In that circumstance – ie, leaving of her own volition, why, coupled with the usual smokescreen of silence, is £120,000 being paid out with no explanation being offered to the taxpayers who fund that money? It would be a matter of regret, of course, should she

be leaving of a very personal nature.

Or is it the case that there is more to the departure than meets the eye? The attendant behaviour of ministers, including the First Minister, regarding the apparent confusion demands more openness as to who knew what and when they knew about the CEO’s planned departure and why there appears and appeared to be a shyness in being more open about Ms Mactaggart's waygoing.

We are entitled to ask for details and particularly if the basis of the resignation was other than bank policy or performance; for example, was any minister through actions or communications with the bank associated with this departure?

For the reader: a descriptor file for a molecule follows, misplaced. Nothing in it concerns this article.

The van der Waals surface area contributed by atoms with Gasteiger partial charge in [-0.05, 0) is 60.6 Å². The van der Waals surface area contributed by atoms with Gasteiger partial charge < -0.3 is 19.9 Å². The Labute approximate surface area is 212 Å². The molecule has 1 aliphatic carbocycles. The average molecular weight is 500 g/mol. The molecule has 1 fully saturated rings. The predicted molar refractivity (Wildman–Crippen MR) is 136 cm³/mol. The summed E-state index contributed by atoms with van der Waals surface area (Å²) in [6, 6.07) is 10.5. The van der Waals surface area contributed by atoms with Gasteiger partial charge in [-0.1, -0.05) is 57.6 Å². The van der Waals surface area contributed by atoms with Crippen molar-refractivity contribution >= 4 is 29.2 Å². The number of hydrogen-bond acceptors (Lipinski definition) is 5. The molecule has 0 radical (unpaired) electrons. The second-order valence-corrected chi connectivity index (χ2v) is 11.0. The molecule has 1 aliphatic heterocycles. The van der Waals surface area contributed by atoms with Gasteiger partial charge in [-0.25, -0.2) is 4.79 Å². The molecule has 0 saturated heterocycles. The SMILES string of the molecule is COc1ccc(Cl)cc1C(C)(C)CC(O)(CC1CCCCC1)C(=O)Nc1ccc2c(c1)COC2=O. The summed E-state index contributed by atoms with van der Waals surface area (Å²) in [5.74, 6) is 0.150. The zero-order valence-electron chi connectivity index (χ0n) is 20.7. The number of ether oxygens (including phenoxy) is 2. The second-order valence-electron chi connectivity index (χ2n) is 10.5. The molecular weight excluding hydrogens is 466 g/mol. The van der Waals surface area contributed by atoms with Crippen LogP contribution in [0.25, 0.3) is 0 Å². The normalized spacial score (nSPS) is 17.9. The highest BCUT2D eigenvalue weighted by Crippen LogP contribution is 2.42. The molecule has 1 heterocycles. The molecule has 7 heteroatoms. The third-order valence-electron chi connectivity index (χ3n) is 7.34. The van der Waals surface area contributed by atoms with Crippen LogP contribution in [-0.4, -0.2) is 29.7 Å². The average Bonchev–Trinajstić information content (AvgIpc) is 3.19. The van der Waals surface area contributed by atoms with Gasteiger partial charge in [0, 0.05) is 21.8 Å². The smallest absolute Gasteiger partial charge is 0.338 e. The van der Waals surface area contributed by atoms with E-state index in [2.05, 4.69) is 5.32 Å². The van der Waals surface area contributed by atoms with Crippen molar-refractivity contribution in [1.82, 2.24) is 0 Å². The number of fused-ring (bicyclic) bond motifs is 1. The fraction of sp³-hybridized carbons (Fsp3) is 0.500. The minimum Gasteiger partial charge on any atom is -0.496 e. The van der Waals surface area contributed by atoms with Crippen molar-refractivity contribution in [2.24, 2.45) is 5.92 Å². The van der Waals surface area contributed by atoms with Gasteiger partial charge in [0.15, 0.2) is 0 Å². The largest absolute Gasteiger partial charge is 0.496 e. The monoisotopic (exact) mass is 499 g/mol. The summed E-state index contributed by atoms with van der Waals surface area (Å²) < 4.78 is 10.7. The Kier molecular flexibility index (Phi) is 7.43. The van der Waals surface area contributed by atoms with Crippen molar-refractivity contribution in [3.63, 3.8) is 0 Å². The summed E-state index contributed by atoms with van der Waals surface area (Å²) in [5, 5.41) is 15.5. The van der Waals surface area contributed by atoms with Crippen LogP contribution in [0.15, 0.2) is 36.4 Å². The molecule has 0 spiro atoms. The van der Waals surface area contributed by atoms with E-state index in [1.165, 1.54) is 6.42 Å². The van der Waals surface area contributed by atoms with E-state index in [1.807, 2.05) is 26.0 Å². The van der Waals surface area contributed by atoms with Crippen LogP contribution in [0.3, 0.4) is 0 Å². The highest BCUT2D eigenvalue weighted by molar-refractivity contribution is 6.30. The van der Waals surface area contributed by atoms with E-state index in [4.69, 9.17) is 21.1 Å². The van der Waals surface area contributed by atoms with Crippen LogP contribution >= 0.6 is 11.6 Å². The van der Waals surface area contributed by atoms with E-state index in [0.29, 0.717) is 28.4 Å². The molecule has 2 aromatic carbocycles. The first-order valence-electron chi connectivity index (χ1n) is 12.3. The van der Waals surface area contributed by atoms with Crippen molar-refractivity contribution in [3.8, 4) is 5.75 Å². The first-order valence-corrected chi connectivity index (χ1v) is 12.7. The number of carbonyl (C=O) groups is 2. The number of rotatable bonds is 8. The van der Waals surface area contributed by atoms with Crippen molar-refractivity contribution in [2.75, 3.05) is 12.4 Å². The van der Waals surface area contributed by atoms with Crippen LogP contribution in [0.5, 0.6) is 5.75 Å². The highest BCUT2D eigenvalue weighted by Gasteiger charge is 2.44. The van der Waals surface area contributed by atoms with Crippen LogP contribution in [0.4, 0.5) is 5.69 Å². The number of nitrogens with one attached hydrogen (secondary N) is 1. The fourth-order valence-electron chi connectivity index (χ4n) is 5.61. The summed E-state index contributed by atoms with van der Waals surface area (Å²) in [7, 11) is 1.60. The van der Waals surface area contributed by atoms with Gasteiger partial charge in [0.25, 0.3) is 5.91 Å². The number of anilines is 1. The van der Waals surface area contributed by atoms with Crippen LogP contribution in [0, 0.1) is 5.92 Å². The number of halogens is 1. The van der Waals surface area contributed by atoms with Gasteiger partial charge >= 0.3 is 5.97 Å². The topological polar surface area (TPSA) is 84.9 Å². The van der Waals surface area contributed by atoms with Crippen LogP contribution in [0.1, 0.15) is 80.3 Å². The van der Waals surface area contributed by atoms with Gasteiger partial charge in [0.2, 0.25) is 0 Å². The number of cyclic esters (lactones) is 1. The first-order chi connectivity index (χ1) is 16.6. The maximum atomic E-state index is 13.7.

Chic Brodie, Ayr.


IN the past, slave traders exchanged human beings, against their will, for money. Now Priti Patel has agreed with the government of Rwanda to exchange desperate human beings – to whom we have an obligation under a range of international treaties and conventions – against their will, for money.

What is the difference? There is no word in the English language strong enough to describe this despicable reversion to past abhorrent practices.

L McGregor, Falkirk.


THE war in Ukraine continues to provide viewers in the West with an ongoing televisual horror show. We watch aghast as our leaders wring their hands and utter multitudinous platitudes and send some arms. How long can we go on watching as cities in Ukraine are bombed back to the Stone Age and civilians are mercilessly murdered by Putin’s invaders? Still more words of sympathy and encouragement will be spoken. To what effect?

The old adage "fine words butter no parsnips" was never more apt.

Celia Judge, Ayr.

Read more: How can anyone still have faith in Nicola Sturgeon?